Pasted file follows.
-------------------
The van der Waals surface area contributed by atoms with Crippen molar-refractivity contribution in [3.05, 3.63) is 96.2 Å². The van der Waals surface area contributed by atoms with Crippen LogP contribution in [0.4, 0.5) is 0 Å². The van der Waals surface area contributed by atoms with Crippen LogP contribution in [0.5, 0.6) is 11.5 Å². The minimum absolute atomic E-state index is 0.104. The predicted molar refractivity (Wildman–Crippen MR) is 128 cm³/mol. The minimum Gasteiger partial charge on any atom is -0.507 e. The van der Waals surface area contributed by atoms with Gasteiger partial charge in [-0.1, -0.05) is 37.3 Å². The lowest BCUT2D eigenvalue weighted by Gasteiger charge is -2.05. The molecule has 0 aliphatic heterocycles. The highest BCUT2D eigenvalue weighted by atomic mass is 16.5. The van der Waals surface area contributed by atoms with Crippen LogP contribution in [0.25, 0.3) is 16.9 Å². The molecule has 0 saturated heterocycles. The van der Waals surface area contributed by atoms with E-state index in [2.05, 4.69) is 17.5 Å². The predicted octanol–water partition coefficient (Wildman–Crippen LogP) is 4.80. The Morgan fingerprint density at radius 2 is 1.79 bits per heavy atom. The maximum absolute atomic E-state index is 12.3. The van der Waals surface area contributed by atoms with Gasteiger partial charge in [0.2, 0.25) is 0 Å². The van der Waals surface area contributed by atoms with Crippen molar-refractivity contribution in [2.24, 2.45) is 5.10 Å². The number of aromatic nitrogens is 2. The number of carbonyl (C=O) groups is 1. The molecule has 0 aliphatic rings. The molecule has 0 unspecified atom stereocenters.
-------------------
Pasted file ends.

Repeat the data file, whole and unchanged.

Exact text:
The van der Waals surface area contributed by atoms with Crippen molar-refractivity contribution in [3.05, 3.63) is 96.2 Å². The van der Waals surface area contributed by atoms with Crippen LogP contribution in [0.4, 0.5) is 0 Å². The van der Waals surface area contributed by atoms with Crippen LogP contribution in [0.5, 0.6) is 11.5 Å². The minimum absolute atomic E-state index is 0.104. The predicted molar refractivity (Wildman–Crippen MR) is 128 cm³/mol. The minimum Gasteiger partial charge on any atom is -0.507 e. The van der Waals surface area contributed by atoms with Gasteiger partial charge in [-0.1, -0.05) is 37.3 Å². The lowest BCUT2D eigenvalue weighted by Gasteiger charge is -2.05. The molecule has 0 aliphatic heterocycles. The highest BCUT2D eigenvalue weighted by atomic mass is 16.5. The van der Waals surface area contributed by atoms with Crippen LogP contribution in [0.25, 0.3) is 16.9 Å². The molecule has 0 saturated heterocycles. The van der Waals surface area contributed by atoms with E-state index in [2.05, 4.69) is 17.5 Å². The predicted octanol–water partition coefficient (Wildman–Crippen LogP) is 4.80. The Morgan fingerprint density at radius 2 is 1.79 bits per heavy atom. The maximum absolute atomic E-state index is 12.3. The van der Waals surface area contributed by atoms with Gasteiger partial charge in [0.2, 0.25) is 0 Å². The van der Waals surface area contributed by atoms with Crippen molar-refractivity contribution in [2.24, 2.45) is 5.10 Å². The number of aromatic nitrogens is 2. The number of carbonyl (C=O) groups is 1. The molecule has 0 aliphatic rings. The molecule has 0 unspecified atom stereocenters.